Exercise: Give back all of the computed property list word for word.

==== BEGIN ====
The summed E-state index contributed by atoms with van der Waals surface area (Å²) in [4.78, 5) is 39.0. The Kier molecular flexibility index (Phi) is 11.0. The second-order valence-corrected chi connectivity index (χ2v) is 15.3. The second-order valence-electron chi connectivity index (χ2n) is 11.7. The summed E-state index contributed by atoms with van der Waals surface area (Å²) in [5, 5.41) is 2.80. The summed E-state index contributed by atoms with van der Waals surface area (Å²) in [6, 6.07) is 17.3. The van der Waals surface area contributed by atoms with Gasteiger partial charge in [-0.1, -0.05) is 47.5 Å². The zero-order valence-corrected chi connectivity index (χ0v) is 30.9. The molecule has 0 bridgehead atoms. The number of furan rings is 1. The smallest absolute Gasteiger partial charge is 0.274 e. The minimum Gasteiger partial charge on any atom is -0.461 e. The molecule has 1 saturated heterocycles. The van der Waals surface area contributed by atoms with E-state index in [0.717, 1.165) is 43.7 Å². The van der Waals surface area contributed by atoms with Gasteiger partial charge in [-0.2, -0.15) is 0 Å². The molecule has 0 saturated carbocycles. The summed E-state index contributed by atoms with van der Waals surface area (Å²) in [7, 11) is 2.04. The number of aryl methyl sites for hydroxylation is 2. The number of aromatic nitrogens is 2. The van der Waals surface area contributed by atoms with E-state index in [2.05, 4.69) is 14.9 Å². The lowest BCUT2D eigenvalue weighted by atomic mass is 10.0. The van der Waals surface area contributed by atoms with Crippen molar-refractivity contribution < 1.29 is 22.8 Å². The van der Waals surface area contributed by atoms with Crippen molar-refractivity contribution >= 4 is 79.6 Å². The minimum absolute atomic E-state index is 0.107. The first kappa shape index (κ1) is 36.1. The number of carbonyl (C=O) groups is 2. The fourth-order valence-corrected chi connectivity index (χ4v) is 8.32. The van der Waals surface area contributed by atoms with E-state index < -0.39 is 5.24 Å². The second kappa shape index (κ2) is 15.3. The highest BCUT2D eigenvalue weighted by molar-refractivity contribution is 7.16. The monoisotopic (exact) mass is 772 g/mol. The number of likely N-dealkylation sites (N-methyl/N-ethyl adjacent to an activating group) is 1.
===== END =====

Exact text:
The summed E-state index contributed by atoms with van der Waals surface area (Å²) in [4.78, 5) is 39.0. The Kier molecular flexibility index (Phi) is 11.0. The second-order valence-corrected chi connectivity index (χ2v) is 15.3. The second-order valence-electron chi connectivity index (χ2n) is 11.7. The summed E-state index contributed by atoms with van der Waals surface area (Å²) in [5, 5.41) is 2.80. The summed E-state index contributed by atoms with van der Waals surface area (Å²) in [6, 6.07) is 17.3. The van der Waals surface area contributed by atoms with Gasteiger partial charge in [-0.1, -0.05) is 47.5 Å². The zero-order valence-corrected chi connectivity index (χ0v) is 30.9. The molecule has 0 bridgehead atoms. The number of furan rings is 1. The smallest absolute Gasteiger partial charge is 0.274 e. The minimum Gasteiger partial charge on any atom is -0.461 e. The molecule has 1 saturated heterocycles. The van der Waals surface area contributed by atoms with E-state index in [0.717, 1.165) is 43.7 Å². The van der Waals surface area contributed by atoms with Gasteiger partial charge in [-0.2, -0.15) is 0 Å². The molecule has 0 saturated carbocycles. The summed E-state index contributed by atoms with van der Waals surface area (Å²) in [7, 11) is 2.04. The number of aryl methyl sites for hydroxylation is 2. The number of aromatic nitrogens is 2. The van der Waals surface area contributed by atoms with E-state index in [2.05, 4.69) is 14.9 Å². The lowest BCUT2D eigenvalue weighted by atomic mass is 10.0. The van der Waals surface area contributed by atoms with Crippen molar-refractivity contribution < 1.29 is 22.8 Å². The van der Waals surface area contributed by atoms with Crippen molar-refractivity contribution >= 4 is 79.6 Å². The minimum absolute atomic E-state index is 0.107. The first kappa shape index (κ1) is 36.1. The number of carbonyl (C=O) groups is 2. The fourth-order valence-corrected chi connectivity index (χ4v) is 8.32. The van der Waals surface area contributed by atoms with E-state index < -0.39 is 5.24 Å². The second kappa shape index (κ2) is 15.3. The highest BCUT2D eigenvalue weighted by molar-refractivity contribution is 7.16. The monoisotopic (exact) mass is 772 g/mol. The number of likely N-dealkylation sites (N-methyl/N-ethyl adjacent to an activating group) is 1.